Muse Magazine: Chiwan Choi
Muse Magazines – Editors Lunch 2.
Muse Magazine had the opportunity and privilege to interview Chiwan Choi and his sidekick
“Silent Charlie” this week. Chiwan Choi is a very established writer native to Los Angeles by way of Paraguay and Korea. He is the founder of Wednesday and author of two books of poetry, Dog fuzz on the ass crack, Tim out of space, and Lo-fidelity Lovesongs. He also is the the Chief Executive of his own publication company Writ Large Press, along-side of his wife Judeth Oden Choi who also writes. He has returned to LA after receiving his MFA in dramatic writing from Tisch School NTU. The interview was set in our “Editor’s Lunch” and based upon the questions of our editor’s staff and their inquiries of publication.
The Lunch was as fun and entertaining as any editor’s lunch could be. All the comically and jovial personality Choi conveys in his writing is absolutely amplified within his presence. Through an short afternoon of quick pun, cleaver wit, and blatant realism– we were able to get some key points and direction from the seasoned writer.
- You need a power structure – divide responsibility
- Always get Physical proof copy
- Make sure page numbers and TOC match
- Create a power structure and delegate responsibilities referring to editorial aspects of publish.
- You have to have a perspective
- Stats say it’s going to fail in 2 years, so do whatever you want.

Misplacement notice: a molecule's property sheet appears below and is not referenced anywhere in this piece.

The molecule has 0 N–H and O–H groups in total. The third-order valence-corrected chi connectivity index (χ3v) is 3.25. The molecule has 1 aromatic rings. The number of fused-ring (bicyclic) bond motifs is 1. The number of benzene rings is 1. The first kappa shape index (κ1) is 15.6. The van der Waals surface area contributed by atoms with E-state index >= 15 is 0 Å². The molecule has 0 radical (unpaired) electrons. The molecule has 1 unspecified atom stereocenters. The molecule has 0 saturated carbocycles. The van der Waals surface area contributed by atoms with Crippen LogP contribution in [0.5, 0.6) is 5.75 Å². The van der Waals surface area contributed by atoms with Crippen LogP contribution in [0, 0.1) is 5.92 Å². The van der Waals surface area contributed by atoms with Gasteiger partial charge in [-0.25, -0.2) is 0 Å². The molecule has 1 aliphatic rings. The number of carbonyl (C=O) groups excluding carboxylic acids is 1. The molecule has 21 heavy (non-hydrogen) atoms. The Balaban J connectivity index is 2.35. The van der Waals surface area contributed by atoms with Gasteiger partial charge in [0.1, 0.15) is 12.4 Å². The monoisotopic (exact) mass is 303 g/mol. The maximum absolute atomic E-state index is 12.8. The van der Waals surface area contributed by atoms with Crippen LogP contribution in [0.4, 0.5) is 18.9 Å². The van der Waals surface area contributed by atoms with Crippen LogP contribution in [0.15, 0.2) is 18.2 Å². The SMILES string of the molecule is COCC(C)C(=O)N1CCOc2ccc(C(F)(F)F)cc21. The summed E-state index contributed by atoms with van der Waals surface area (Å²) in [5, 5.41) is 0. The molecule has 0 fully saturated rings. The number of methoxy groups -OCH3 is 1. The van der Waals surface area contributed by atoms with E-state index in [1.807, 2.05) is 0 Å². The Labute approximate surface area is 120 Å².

- Editors need to have a little arrogance beyond confidence
- Know what your publishing
- For Self Publication : Go the chap book route first photocopy, fold, staple
- Marketing by readings
- Readers v. profits
- Decide what you want
Through all of the great advice and practical knowledge Choi’s message to our editors was mainly this: what is the purpose of writing and publishing poetry?
You have to have a Perspective and an objective in consideration to publication. “ You are what you publish” was a statement that stuck with me from the interview.
In a recent article of why Choi has chosen to end his 25 year career as a distinguished poet he wrote this: “What I’ve been wondering is how publishing helps/hurts readership. Is a writer going to have a bigger readership by having a book published by a traditional publisher or poems published in a subscription journal or is that actually going to make a writer’s possible reader pool smaller?”
I think this should be a relevant consideration to any publisher or editor when considering content to fill a publication.